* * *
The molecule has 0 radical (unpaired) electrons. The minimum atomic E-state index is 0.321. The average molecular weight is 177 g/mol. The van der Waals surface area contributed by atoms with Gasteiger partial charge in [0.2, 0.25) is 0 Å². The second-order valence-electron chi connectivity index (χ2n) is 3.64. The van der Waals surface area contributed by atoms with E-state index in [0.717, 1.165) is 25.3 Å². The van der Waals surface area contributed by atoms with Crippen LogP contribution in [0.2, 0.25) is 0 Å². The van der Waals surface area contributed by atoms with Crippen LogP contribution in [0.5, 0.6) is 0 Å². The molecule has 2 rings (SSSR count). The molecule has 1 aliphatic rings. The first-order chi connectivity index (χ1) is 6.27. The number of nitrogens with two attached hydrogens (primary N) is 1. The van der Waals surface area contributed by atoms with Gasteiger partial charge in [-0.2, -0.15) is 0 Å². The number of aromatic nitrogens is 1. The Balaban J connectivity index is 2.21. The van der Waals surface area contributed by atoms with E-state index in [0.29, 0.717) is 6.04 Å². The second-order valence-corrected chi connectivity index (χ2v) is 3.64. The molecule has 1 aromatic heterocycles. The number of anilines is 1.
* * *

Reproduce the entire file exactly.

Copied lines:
The molecule has 0 radical (unpaired) electrons. The minimum atomic E-state index is 0.321. The average molecular weight is 177 g/mol. The van der Waals surface area contributed by atoms with Gasteiger partial charge in [0.2, 0.25) is 0 Å². The second-order valence-electron chi connectivity index (χ2n) is 3.64. The van der Waals surface area contributed by atoms with E-state index in [0.717, 1.165) is 25.3 Å². The van der Waals surface area contributed by atoms with Crippen LogP contribution in [0.2, 0.25) is 0 Å². The van der Waals surface area contributed by atoms with Crippen LogP contribution in [0.5, 0.6) is 0 Å². The molecule has 2 rings (SSSR count). The molecule has 1 aliphatic rings. The first-order chi connectivity index (χ1) is 6.27. The number of nitrogens with two attached hydrogens (primary N) is 1. The van der Waals surface area contributed by atoms with Gasteiger partial charge in [-0.2, -0.15) is 0 Å². The number of aromatic nitrogens is 1. The Balaban J connectivity index is 2.21. The van der Waals surface area contributed by atoms with E-state index in [0.29, 0.717) is 6.04 Å². The second-order valence-corrected chi connectivity index (χ2v) is 3.64. The molecule has 1 aromatic heterocycles. The number of anilines is 1.